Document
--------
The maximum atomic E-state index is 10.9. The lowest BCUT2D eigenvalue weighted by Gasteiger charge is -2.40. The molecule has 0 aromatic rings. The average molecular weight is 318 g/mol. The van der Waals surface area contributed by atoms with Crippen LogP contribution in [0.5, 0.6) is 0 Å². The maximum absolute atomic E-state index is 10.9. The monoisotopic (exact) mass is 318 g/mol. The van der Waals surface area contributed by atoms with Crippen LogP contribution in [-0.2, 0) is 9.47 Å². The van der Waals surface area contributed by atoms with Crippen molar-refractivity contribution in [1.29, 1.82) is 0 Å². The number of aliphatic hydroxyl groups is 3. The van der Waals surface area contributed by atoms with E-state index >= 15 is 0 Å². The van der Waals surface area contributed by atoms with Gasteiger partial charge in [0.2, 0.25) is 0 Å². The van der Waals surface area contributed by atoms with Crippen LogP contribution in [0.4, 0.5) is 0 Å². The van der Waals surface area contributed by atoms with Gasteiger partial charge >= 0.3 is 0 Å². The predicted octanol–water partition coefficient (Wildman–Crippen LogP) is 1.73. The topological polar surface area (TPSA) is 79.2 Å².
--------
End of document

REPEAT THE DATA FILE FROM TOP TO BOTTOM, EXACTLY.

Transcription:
The maximum atomic E-state index is 10.9. The lowest BCUT2D eigenvalue weighted by Gasteiger charge is -2.40. The molecule has 0 aromatic rings. The average molecular weight is 318 g/mol. The van der Waals surface area contributed by atoms with Crippen LogP contribution in [0.5, 0.6) is 0 Å². The maximum absolute atomic E-state index is 10.9. The monoisotopic (exact) mass is 318 g/mol. The van der Waals surface area contributed by atoms with Crippen LogP contribution in [-0.2, 0) is 9.47 Å². The van der Waals surface area contributed by atoms with Crippen molar-refractivity contribution in [1.29, 1.82) is 0 Å². The number of aliphatic hydroxyl groups is 3. The van der Waals surface area contributed by atoms with E-state index >= 15 is 0 Å². The van der Waals surface area contributed by atoms with Gasteiger partial charge in [0.2, 0.25) is 0 Å². The van der Waals surface area contributed by atoms with Crippen LogP contribution in [0.4, 0.5) is 0 Å². The van der Waals surface area contributed by atoms with Gasteiger partial charge >= 0.3 is 0 Å². The predicted octanol–water partition coefficient (Wildman–Crippen LogP) is 1.73. The topological polar surface area (TPSA) is 79.2 Å².